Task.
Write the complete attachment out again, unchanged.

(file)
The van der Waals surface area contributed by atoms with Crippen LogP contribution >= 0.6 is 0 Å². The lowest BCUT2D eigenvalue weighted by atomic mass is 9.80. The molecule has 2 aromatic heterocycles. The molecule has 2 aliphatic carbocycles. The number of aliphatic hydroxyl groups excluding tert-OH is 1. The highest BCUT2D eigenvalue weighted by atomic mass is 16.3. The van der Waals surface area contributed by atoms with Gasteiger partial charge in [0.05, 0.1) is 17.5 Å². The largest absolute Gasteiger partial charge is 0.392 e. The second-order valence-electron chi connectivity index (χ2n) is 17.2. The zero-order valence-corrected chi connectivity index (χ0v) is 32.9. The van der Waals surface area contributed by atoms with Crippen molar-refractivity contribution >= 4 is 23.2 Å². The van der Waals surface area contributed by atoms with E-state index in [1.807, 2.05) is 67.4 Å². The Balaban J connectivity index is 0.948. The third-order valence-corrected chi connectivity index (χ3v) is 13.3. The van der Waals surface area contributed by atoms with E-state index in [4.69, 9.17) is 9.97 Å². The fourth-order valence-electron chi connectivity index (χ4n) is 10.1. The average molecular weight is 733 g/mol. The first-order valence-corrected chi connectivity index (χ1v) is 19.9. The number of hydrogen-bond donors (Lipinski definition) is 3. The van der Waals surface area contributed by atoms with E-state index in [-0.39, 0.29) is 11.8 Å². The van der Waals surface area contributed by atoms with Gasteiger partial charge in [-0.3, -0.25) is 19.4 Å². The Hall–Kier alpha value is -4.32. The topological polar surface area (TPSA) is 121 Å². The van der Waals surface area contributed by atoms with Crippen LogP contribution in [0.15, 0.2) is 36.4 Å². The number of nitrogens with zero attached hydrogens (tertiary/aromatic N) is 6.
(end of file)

The van der Waals surface area contributed by atoms with Crippen LogP contribution >= 0.6 is 0 Å². The lowest BCUT2D eigenvalue weighted by atomic mass is 9.80. The molecule has 2 aromatic heterocycles. The molecule has 2 aliphatic carbocycles. The number of aliphatic hydroxyl groups excluding tert-OH is 1. The highest BCUT2D eigenvalue weighted by atomic mass is 16.3. The van der Waals surface area contributed by atoms with Gasteiger partial charge in [0.05, 0.1) is 17.5 Å². The largest absolute Gasteiger partial charge is 0.392 e. The second-order valence-electron chi connectivity index (χ2n) is 17.2. The zero-order valence-corrected chi connectivity index (χ0v) is 32.9. The van der Waals surface area contributed by atoms with Crippen molar-refractivity contribution >= 4 is 23.2 Å². The van der Waals surface area contributed by atoms with E-state index in [1.807, 2.05) is 67.4 Å². The Balaban J connectivity index is 0.948. The third-order valence-corrected chi connectivity index (χ3v) is 13.3. The van der Waals surface area contributed by atoms with E-state index in [4.69, 9.17) is 9.97 Å². The fourth-order valence-electron chi connectivity index (χ4n) is 10.1. The average molecular weight is 733 g/mol. The first-order valence-corrected chi connectivity index (χ1v) is 19.9. The number of hydrogen-bond donors (Lipinski definition) is 3. The van der Waals surface area contributed by atoms with E-state index in [-0.39, 0.29) is 11.8 Å². The van der Waals surface area contributed by atoms with Gasteiger partial charge in [-0.3, -0.25) is 19.4 Å². The Hall–Kier alpha value is -4.32. The topological polar surface area (TPSA) is 121 Å². The van der Waals surface area contributed by atoms with Crippen LogP contribution in [0.15, 0.2) is 36.4 Å². The number of nitrogens with zero attached hydrogens (tertiary/aromatic N) is 6.